Think about how Black Friday works. Every year some big retailer announces that their Black Friday sale will start at exactly 6am. And a huge crowd forms outside, and then when they open the doors, the mob rushes into the store and someone films it and it gets on the news and all of us above-it-alls shake our heads and wonder why anyone could be so selfish and foolish and materialistic that they’d trample their fellow humans to try to buy cheap stuff on Black Friday.
But why are people doing that? Are they just nuts? Why don’t they just wait a few hours until the mob is gone and do their shopping in relative peace?
They brave the mob because they know that the retailer uses artificial scarcity on the very best deals. Yes, you can—as advertised—buy a 65-inch TV for $99. But there are only three dozen of them in stock. And when they’re gone, they’re gone, and when the TVs get restocked the price is going back to normal.
This is almost always true. The real deals rarely last. By the time you hit the store even a few hours later, you’re basically looking at run-of-the-mill sale prices and possibly nothing even worth driving to the store for.
Sports betting is very similar. Sportsbooks tend to have a predictable schedule for when they list their markets. For the NBA, for example, a market making sportsbook might post the next day’s NBA games at roughly the same time every evening. A “mob” collects, waiting for these markets to post. (The mob is online obviously. And we’ll talk more about market makers later in the book, but for now a market maker is just a sportsbook that posts opening lines for games, takes bets, and moves their line based on the action. If you thought every sportsbook did this, well, keep on reading.)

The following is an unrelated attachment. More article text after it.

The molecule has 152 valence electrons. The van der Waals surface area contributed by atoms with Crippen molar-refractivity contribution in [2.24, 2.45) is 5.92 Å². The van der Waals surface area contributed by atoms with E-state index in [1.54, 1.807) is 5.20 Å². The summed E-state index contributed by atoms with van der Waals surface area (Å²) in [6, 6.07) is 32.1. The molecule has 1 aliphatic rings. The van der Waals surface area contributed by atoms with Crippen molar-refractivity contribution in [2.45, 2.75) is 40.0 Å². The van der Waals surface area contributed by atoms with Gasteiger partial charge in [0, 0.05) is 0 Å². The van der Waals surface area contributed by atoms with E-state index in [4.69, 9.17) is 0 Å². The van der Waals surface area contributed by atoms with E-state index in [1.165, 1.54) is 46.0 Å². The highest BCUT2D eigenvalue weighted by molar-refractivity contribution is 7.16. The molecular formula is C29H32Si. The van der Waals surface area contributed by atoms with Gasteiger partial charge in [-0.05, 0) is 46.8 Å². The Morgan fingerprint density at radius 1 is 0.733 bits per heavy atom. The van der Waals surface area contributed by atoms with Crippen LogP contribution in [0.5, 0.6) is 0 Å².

As soon as the markets post, people scan the lines as quickly as they can looking for the best deals. As soon as they spot a deal, they jam in a full-limit bet. And as soon as someone makes a bet, the sportsbook moves the price.
If the price is still a “deal” after a single price move, either someone else bets it, or the original bettor bets again.
This process goes quickly, with one or another of the mob smashing in their bets on all the obvious good prices. By the time things quiet down, almost by definition there are no obvious good deals left. Everything’s been picked through.
At this point, the sportsbooks that don’t act as market makers (that’s most all of them), open their markets. They use the lines that got hashed out by the feeding frenzy. They want nothing to do with the mob or the $99 TVs. They’re selling only the TVs that are still left after all the $99 ones are gone.
That’s the trouble with looking at sports betting as you versus the sportsbook. Whatever price you’re seeing—whatever line you think is “off” or has “value”—has been seen by dozens or hundreds of other like-minded people. And they all looked at that price and didn’t see what you think you see. They looked at it and said, “Meh, bad bet.”
That does not mean necessarily that you are wrong and they are right. Obviously if they were always right, it would be essentially impossible to win at sports betting if you aren’t interested in being part of a mob.
But you should never underestimate the power of this “picked over” effect either. It’s very strong. It’s strongest in the markets that get the most attention.
For example, consider the major NFL markets—game point spread, moneyline, total, and first half point spread and total.
By Sunday night, the earliest market makers will post lines for the next week’s NFL games for the major markets. The feeding frenzy process will take place. Then on Monday a few more places will post lines and another minor feeding frenzy will happen.